Citing the 13th-Century Florentine painter Giotto as a central influence, Africano works in isolation an old, abandoned orphanage in Normal, a couple of hours southwest of Chicago. “It’s the only place that feels just right to me,” he says of his studio. Music is important for him--he favors classical works, along with such “new classicists” as Philip Glass, Terry Riley and John Adams--and while producing the works for “Innocence and Experience,” he listened mostly to a recording of Benedictine nuns singing Gregorian chants. A voracious reader who also maintains several journals, each of which is assigned a different function, he based much of his early work on classical literature. Storytelling is, in fact, one of the most important features of his work, and most of his paintings incorporate fragments of text in various languages.

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“Stories are a way for us to either record or restructure our experience in the hopes that our experience means something,” he says. “They give us an opportunity to evaluate our experience in a collective sense, but whether or not we come up with some final judgment is irrelevant. It’s the effort to attach value to our experience that’s important.

“Personally, I’ve always been attracted to stories that resist being told,” he says of the oblique narrative style he favors. “Fellini’s stories are a good example of what I mean by that. There’s only the suggestion that a story is being told, and his stories are ultimately without resolution. They’re based only on conflict, don’t offer a denouement, and are all rooted in the idea that we’re fated to always be just at the threshold of something. For me, this approach to storytelling isn’t a strategy or posture--it’s the only position available when you only know how to be at the threshold of something.”

Africano may be unsure of how to resolve the great fables of life, but he’s quite clear and directed in other ways and has succeeded in fashioning an existence for himself that’s a far cry from the world he grew up in.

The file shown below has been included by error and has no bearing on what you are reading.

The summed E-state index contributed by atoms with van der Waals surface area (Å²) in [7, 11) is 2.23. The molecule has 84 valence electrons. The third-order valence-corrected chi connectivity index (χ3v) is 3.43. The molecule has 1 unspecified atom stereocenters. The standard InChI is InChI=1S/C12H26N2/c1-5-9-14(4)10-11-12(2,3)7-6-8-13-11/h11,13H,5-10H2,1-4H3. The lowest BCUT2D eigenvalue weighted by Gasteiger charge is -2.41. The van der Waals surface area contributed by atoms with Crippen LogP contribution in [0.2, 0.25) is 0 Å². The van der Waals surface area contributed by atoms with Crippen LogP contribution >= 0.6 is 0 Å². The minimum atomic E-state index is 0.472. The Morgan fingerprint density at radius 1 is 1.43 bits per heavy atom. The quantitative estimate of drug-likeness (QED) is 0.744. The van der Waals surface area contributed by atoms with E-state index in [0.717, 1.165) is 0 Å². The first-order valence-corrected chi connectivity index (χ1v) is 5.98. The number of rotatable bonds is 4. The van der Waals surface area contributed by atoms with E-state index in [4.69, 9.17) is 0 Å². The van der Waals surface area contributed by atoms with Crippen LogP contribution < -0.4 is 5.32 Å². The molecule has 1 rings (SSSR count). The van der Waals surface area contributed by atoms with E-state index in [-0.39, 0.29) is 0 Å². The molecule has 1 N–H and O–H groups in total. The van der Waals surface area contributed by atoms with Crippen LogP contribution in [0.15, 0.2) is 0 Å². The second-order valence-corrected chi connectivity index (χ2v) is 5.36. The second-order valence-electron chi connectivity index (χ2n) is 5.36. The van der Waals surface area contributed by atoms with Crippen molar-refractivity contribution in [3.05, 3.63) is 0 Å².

Africano, born in Kankakee, Ill., in 1948, recalls his childhood as “reasonably happy. I had three sisters but they were much older than me so I was basically raised as an only child. My father came to America from Sicily and my mother’s family was from southern Italy, so I had a very ethnic childhood. I grew up in a neighborhood of blacks and Sicilians, and my parents were very poor and uneducated. I was raised a Catholic, which is an unfortunate religious upbringing--aspects of Catholicism are charming and fun, but one can hardly take it seriously--and the first art that made an impression on me were the statues in church. I thought they were really sensual. However, my relationship with culture really began in school and in books.”

Africano’s early creative goal was, in fact, to be a writer, and in the early ‘70s he studied English at Illinois State University in Normal with an eye toward a literary career. At the time he was experimenting with a style of fragmented, digressive prose that incorporated small illustrations in place of sections of texts. On discovering that he found the illustrations more compelling than the text, he went on to earn his masters degree in painting in 1975.

His early works were spare interpretations of volatile encounters between himself and his friends and family. Africano usually depicted these intense outbursts passively, from a distance, and the subtext of these works was the idea of emotional paralysis--the inability to make contact or feel what one is expected to feel. A series titled “The Scream,” for instance, was composed of various depictions of the artist attempting to comfort a grieving friend.

In 1980 he stopped drawing on autobiographical information (partly because of the death of a friend) and turned instead to metaphorical narratives from opera, dance and literature. Puccini’s opera “The Girl of the Golden West” provided the point of departure for the first in this series of visual novellas, followed by bodies of work based on R.L. Stevenson’s “Dr. Jekyll and Mr. Hyde,” Fanny Burney’s “Evelina” (an 18th-Century novel about a young woman stifled by societal conventions), William Blake’s “Songs of Innocence and Experience,” and the ballet “Petrouchka.”